7. You will reach saturation point. Don’t feel bad if you need to skip out on a session to either go back to your hotel and rest or simply find a quiet corner to decompress.
  8. As soon as you can after the conference, like maybe even in the trip home, write down all the thoughts that are swirling around in your head, insights, confusions, frustrations, possibilities, etc. Capture everything, because you will forget in an astonishingly short period of time. Did you take notes? Go back through and highlight everything that is a thread for you to follow. Even if you found the conference to be largely an echo chamber (it happens), you probably came away with at least one new way of seeing. Don’t lose it.

You can see more travel trips for foreign lands here.

 

Design without tears

1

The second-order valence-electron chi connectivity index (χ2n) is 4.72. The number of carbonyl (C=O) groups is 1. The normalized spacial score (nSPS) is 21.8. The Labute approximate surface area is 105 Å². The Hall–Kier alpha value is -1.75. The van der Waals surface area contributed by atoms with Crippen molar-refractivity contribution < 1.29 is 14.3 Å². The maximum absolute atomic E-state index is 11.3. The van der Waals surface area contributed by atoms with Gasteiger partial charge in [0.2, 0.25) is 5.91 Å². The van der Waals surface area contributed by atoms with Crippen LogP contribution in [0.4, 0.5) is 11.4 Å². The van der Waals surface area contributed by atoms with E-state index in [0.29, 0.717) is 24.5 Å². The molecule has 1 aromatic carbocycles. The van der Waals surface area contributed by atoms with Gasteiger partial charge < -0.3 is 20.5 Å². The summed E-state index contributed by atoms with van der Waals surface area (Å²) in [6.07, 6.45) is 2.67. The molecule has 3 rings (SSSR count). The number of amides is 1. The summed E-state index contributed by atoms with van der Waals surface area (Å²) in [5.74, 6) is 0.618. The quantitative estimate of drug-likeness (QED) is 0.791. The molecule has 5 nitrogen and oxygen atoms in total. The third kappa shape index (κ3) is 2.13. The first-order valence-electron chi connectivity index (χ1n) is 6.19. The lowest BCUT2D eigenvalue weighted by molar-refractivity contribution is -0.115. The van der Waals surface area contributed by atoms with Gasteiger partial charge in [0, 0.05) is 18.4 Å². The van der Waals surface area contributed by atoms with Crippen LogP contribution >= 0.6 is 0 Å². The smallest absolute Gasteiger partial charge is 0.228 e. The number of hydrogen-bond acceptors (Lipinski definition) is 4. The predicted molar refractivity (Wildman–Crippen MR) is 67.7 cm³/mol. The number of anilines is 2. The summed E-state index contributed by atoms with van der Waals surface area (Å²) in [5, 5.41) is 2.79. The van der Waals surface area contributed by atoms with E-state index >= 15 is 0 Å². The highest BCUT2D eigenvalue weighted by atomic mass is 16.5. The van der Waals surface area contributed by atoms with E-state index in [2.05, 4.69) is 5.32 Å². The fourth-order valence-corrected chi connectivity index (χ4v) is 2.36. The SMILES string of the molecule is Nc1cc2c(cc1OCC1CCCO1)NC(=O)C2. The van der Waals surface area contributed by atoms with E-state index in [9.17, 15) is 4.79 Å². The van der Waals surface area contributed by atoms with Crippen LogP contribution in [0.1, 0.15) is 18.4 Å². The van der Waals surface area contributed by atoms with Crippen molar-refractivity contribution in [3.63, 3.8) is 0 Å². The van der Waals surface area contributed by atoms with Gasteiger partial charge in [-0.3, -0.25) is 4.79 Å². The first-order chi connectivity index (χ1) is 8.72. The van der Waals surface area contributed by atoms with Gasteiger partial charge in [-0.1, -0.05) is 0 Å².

I heard about Canva in two places in the last week. As I am currently doing the Sunday Librarian thing, I decided to spend some time playing around with it. Above you see a minimally altered example of the kind of thing you can do with Canva. You sign up for a free account and then have the ability to work a number of different options for specific, pre-made sizes or you can customize your own. For each size, there are different templates you can use and alter or you can disregard the templates entirely and put together one of your own using backgrounds and images from Canva. It’s a freemium service. You can access lots of great stuff without paying, but for more involved layouts and images you must pay $1.00 per element for each time you use it. Then you can download or link to the images and they are also saved with your account. There’s the option to share with Twitter and Facebook, bien sur.